Paul Freeman says NDF’s charges depend on what’s required: “We try to keep it under £200.” Zephon charges £100 to £400 depending on the service required.
All these services require candidates’ permission, which must be in writing. “Sometimes when they’re told, they say ‘you can stuff your job’,” says Freeman. Employright requires candidates to complete a form as well as submit their CVs. “I’d say there’s a 50 per cent discrepancy rate there,” says Brown.
Some vetting specialists can run criminal record checks, but they have to be registered as an umbrella company with the Criminal Records Bureau – NFD, Kroll and Zephon enjoy this status.
Vetting specialists insist the fees are reasonable compared to the cost of hiring an unscreened candidate who turns out to be crooked or a liar. Nick Leeson’s actions brought down Barings Bank, yet his CV was littered with discrepancies. Manchester United suffered a PR disaster when £125,000-a-year communications director Alison Ryan was hired in 2000. Various CV discrepancies, including exaggerating her Cambridge degree, meant she was fired shortly afterwards.
“Business is growing across the board,” says Brown. “I’ve had an inquiry from a high street company which wants to outsource all reference-checking from its HR function. This is something that will continue to grow.”
NFD hopes to win a “big contract” to check people applying for freight-handling jobs at UK airports. They must have an unbroken five-year employment record.
Kroll says one driver is globalisation. “The global nature of screening in multiple jurisdictions and languages is an increasing trend due to the globalisation of business,” says Hedley Clark.
And where is this business coming from?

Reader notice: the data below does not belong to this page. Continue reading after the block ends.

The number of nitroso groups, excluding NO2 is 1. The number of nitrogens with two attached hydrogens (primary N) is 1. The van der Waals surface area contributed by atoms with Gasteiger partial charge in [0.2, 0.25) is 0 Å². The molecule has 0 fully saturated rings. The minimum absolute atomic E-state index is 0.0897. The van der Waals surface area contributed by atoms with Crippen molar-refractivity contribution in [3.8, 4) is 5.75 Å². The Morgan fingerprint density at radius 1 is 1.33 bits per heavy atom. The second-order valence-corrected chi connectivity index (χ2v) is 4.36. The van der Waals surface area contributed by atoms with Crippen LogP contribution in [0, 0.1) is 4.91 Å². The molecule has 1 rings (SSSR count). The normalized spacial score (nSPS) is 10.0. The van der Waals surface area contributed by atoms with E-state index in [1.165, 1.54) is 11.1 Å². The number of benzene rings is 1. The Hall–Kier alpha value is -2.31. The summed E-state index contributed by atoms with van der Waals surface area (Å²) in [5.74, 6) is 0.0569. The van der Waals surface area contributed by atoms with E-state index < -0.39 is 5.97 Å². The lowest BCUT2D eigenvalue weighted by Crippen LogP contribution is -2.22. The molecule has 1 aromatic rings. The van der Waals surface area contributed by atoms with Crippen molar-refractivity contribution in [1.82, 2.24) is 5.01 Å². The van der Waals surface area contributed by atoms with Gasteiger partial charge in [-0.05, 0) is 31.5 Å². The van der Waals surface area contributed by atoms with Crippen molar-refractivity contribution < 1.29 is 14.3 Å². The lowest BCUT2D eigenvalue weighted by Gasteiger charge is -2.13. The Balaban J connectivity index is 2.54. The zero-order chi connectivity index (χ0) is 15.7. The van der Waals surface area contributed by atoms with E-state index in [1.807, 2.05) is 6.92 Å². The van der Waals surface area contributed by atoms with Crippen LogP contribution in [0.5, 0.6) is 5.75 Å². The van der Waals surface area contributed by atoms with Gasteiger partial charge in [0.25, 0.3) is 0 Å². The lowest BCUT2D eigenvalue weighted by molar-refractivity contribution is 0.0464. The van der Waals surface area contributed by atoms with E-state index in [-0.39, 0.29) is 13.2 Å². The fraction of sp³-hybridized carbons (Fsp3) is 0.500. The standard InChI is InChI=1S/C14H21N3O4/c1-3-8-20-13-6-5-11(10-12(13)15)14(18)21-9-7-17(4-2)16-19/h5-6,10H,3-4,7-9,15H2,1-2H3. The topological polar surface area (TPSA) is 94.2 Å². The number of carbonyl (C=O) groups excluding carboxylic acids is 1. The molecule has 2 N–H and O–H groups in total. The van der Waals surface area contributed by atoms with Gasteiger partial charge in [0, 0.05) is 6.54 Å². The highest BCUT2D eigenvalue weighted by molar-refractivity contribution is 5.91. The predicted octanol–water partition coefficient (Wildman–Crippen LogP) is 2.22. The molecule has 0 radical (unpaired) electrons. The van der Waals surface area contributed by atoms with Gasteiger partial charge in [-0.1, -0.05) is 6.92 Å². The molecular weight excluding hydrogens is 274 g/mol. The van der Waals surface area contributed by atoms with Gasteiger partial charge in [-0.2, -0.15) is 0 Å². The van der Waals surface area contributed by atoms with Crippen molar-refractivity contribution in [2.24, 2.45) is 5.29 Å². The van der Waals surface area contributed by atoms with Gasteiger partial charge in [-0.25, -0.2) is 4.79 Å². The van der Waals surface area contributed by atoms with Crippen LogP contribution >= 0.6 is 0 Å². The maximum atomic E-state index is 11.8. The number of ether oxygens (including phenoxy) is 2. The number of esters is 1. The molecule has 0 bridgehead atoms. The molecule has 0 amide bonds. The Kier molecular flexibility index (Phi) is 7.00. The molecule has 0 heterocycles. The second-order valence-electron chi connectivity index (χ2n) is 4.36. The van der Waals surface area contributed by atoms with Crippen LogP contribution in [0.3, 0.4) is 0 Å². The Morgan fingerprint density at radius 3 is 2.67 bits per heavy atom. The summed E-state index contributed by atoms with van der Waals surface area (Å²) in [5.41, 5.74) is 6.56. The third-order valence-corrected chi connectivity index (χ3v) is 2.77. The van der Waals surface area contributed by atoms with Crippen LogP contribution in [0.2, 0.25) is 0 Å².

Alan Beazley says the biggest users are financial services firms “but there is increasing interest from technology and communications firms”, a view shared by Kroll’s Clark who adds that pharmaceutical companies are regular clients.
Certainly security scares, and the growing propensity of candidates to lie, omit and exaggerate, is an ill wind that blows good for the vetters and screeners.
The nuclear option
If HR directors are tempted to introduce lie-detection tests, they had better think twice. US federal agencies’ use of polygraphs is widespread – the US Energy Department adopted polygraph screening of lab workers in 2000 after a suspected case of espionage, and random testing is also routine in the FBI, CIA and the Secret Service – but there is increasing doubt over their reliability.
A 2002 report by the US National Research Council said the scientific basis for polygraph testing is “weak” and that research supporting its use “lacks scientific rigour”.
But technology never sleeps and US company Nemesys-co has developed spectacles which contain a microchip to screen responses to set questions and judge if the respondent is lying. The chip analyses, says the company, incoming voice waveforms from which it detects various levels of emotional states. Apparently, from this, the wearer can detect whether the subject needs further questioning.
By John Charlton